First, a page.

When Amazon initially introduced its delivery service program, a Wall Street Journal article noted that this move is viewed as another push by Amazon to gain more control over its own deliveries in a “continued quest” to build a vast freight and parcel shipping network.

What’s more, it added that Amazon has said it needs to expand its internal delivery service offerings to keep up with the number of orders made online that UPS, FedEx and the United States Postal Service cannot.

Dave Clark, Amazon’s senior vice president of worldwide operations

“We have great partners in our traditional carriers and it’s exciting to continue to see the logistics industry grow”Dave Clark, SVP, Amazon Worldwide Operations

And taking that a step further, the report, citing analyst estimates, pointed out that orders made via Amazon.com account for more than $4 or every $10 spent online in the United States, with 2017 deliveries topping 1 billion.

“It’s an incredible buy for vehicles that amazon will lease out to owner-operator firms, much like Fedex Ground, FedEx Home Delivery, Airborne Express, and others have done at some point,” said Jerry Hempstead, president of parcel consultancy Hempstead Consulting.

“Buying that many gets them purchasing leverage to get the cost down per unit and control over the brand image. The drivers of the vehicles, however, are not Amazon employees. In light of the financial woes of the USPS, Amazon is just taking care of Amazon.”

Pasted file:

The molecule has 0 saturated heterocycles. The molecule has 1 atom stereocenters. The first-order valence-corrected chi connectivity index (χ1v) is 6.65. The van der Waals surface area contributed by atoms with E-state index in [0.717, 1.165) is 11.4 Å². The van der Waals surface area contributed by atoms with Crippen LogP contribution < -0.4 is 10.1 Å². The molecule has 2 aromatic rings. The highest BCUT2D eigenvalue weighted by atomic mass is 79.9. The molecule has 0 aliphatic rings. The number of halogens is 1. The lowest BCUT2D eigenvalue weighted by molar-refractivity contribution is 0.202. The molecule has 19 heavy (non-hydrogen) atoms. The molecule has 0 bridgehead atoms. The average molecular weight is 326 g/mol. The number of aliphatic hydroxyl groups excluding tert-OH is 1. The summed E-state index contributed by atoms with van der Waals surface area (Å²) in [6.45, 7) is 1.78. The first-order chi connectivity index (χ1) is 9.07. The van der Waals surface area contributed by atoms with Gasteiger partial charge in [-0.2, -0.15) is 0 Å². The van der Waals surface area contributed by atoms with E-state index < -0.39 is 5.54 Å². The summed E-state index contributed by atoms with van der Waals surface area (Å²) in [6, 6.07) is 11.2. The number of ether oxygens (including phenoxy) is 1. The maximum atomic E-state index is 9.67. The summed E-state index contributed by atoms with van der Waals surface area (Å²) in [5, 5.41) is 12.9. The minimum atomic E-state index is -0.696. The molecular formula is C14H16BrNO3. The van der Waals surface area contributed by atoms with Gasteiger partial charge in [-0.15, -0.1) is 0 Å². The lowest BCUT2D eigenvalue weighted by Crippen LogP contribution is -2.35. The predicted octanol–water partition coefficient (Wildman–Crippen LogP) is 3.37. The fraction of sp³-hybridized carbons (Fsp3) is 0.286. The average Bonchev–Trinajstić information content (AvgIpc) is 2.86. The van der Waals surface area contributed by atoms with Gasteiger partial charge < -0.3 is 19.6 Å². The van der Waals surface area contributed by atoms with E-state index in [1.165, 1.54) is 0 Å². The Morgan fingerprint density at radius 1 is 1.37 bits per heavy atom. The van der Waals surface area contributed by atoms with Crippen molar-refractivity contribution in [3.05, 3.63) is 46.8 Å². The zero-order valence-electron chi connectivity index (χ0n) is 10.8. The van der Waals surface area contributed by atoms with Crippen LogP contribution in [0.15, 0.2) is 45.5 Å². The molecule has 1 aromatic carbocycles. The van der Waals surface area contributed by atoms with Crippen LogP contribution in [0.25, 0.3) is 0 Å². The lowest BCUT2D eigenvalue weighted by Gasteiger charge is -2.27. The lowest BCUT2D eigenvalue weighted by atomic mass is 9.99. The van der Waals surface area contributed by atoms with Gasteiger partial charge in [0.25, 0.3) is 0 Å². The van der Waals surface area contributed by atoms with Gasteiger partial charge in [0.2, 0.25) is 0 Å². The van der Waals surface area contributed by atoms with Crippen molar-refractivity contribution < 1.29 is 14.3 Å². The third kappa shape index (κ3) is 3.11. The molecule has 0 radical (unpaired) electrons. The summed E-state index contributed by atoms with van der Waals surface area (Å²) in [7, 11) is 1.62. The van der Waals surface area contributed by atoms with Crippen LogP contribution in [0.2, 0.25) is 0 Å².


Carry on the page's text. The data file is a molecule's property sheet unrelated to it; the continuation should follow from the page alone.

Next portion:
Rob Taylor, co-founder and CEO of Austin, Texas-based Convey, a cloud-based technology provider that helps shippers connect disparate data and processes from parcel to freight and first to last mile, said this announcement lends further credence to the ongoing emergence of last-mile logistics.

“If this news confirms anything it’s the immense volume of untapped latent final mile capacity in the market that isn’t part of mainstream delivery and logistics networks,” Taylor said.

“Amazon has been clever to identify and unlock this potential. It remains to be seen how quickly and effectively their delivery service partner program begins to show results for its various stakeholders, financially and otherwise.”

Related Article: Real-time Management from Warehouse to Logistics Fleets

Real-time Management from Warehouse to Logistics Fleets

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Kuehne + Nagel Deploys Blockchain Technology for VGM Portal and Container Weighing Requirements

Kuehne + Nagel for the first time leverages the benefits of blockchain technology in a large scale operational environment with 800,000 transactions per month while upgrading its well-established Verified Gross Mass (VGM) Portal.

The enhanced solution provides shippers with new features that improve the ease of doing business as well as the degree of transparency on the VGM status of all customer shipments and the history of persisted information.